As I’ve mentioned before, we got rid of a lot of stuff before making this one-year jaunt to Mexico. A. Lot. Of. Stuff. We kept the things we will need to live when we return: bed, dressers, desk, chairs, table, kitchen things, cookbooks, winter clothes, garden tools, hobby stuff (camping, canning, soap making, beer making, skiing, dog-fostering, bicycling). We also kept art and (speaking for me here, not “we”) a major quantity of old (1920s to 1980s) photos, files, journals, and inherited mementos. Where will all of these things go when we sell our house and move South for the majority of each year? How much will go with us (not much, given moving costs and constraints), how much will go away, and how much will remain in the Pacific NW for our summer life?

Semana Santa (Holy Week) was interesting. This was the trial of Jesus, where he was condemned to death:

Gran Isla Navidad resort in Barra de Navidad. Stayed there for a treat and golfed at their lovely course:

Wine on our mirador:

Me and Frida, being beautiful:

Buy what you need — more learnings

am learning another way to buy things while living here in Mexico for a time. Given my desires toward minimalism, this is a good lesson.

In the US, it is clear that more is better, more is more, things are meant to be bought in great quantity and will make us happy. Of course, people with means spend frivolously in every country and culture, I am sure. But in the US, it’s the norm and despite the growing wealth inequality, more people have means than they do in Mexico or many other places.

In the US, there is the Cult of Costco. Stock up! Need olive oil? Buy a gallon. TP? 24 rolls. Paper towels? 12-pack. And of course you have a big house to store it in, don’t you? At least 1,500 square feet per person, right? You should have cabinets enough for all that stuff.

Here, I went in to the local stationer and asked for envelopes. The clerk came back with a box of envelopes, already open, and asked me how many I wanted. My husband went to buy some string to tie up plants, a large roll was produced and he was asked how much he wanted. Rope? Same thing. Need cold medicine? The clerk will cut the number of pills you want from the blister-pack behind the register. Need to wrap a holiday gift but don’t want to store rolls of wrapping paper? No worries, you can just buy one sheet of Christmas wrap. Groceries? Buy what you need. One stick of butter, a few eggs, a few potatoes. Flour or sugar? One kilo bags. Shopping doesn’t consist of cart-loads of groceries.

One thing that makes this work is walkability. When you can walk to stores readily, there is no need to stock up and make your house a storage unit. Grateful we live in a walkable neighborhood here in Mexico, and in Oregon too.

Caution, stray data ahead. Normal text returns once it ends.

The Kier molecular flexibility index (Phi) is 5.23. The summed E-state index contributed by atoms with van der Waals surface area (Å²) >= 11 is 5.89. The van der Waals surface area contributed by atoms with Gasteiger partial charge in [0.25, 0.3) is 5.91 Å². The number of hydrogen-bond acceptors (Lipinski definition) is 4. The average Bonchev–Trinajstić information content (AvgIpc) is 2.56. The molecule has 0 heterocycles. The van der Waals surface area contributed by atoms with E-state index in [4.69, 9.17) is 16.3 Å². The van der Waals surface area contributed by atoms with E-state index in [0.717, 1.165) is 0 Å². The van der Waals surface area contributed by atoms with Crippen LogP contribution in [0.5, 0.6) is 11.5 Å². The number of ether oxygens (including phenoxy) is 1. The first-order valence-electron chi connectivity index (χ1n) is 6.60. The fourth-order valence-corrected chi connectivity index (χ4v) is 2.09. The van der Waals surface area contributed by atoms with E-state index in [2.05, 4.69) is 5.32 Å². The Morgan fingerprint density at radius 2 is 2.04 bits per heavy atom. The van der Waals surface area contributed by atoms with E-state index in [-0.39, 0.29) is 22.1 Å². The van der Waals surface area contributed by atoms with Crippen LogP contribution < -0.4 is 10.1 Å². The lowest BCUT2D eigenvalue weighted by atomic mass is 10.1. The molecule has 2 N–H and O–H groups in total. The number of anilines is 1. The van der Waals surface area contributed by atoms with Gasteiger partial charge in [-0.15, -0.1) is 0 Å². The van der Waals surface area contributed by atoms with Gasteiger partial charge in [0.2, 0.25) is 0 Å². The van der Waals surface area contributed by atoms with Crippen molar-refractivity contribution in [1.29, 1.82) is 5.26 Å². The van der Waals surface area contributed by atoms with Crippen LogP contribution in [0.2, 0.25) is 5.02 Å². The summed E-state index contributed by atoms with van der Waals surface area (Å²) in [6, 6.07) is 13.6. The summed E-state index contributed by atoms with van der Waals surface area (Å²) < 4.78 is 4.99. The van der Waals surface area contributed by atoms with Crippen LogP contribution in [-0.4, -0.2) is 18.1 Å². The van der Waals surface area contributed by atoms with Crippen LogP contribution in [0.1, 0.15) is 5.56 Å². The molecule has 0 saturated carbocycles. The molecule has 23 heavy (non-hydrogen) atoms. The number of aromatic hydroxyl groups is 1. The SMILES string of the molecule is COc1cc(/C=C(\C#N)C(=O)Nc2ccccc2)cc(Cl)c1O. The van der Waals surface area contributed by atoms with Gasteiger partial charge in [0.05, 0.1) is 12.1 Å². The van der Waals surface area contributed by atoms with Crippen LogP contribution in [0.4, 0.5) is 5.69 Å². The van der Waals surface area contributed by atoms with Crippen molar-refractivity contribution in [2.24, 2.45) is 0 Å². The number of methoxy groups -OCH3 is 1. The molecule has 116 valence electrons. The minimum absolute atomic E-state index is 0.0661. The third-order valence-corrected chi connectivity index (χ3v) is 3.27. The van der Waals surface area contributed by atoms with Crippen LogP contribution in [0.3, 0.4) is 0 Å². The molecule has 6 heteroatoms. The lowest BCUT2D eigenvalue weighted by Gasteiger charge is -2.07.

So I don’t have a box of envelopes sitting around that might seal themselves shut in the humid season before I get a chance to use them. Feels right. Feels smart.

Still aspiring to minimalism

Aspiring minimalist

I’ve been an aspiring minimalist for a few years. I’ve been inspired by Courtney Carver and The MInimalists and Marie Kondo (yes, I Marie Kondo’d my clothes, books, etc.). I feel like I hve less stuff than many or most of the people I know. I’ve been getting rid of things for maybe two years. When we decided to move to Mexico for a year, that went into overdrive. Sold, donated, threw out — lots and lots of stuff.

Yet, somehow we still managed to fill a storage unit of things before packing the car with essentials for our year and hitting the road.

Now, I am one month into living in a furnished rental house without most of my stuff. So far, I haven’t really missed anything. Maybe I miss paging through my (pared down) cookbook collection, but hey, there’s the internet where I can find recipes and look at food photos. On Day of the Dead, I wished I had photos of my deceased loved ones with me in order to make an altar. And I wish I had brought more T-shirts. That’s about it.

My questions to contemplate during the next 11 months: When we get back, what will I do with all my stuff? Move it all back into the house? Go through things again and get rid of more? Get rid of whole boxes without opening them up? Will I remember what’s in those boxes (duh, of course I will because they are all labeled neatly and thoroughly)? What will I want to do?

Will this year free me from my attachment to our house and former lifestyle (gardening, food preservation, soap making, beer making, dog fostering)? Will it make me want to move again, to another place, to downsize even further, to change lifestyles? Will I have found other things I like to do as well as home-making things? Will I lose the emotional pull of sentimental items, photos, things owned by my parents? Many of those things have gone already, but how close to the bone can I cut without injuring myself? Or do I have enough distance and callouses now to get out the cleaver?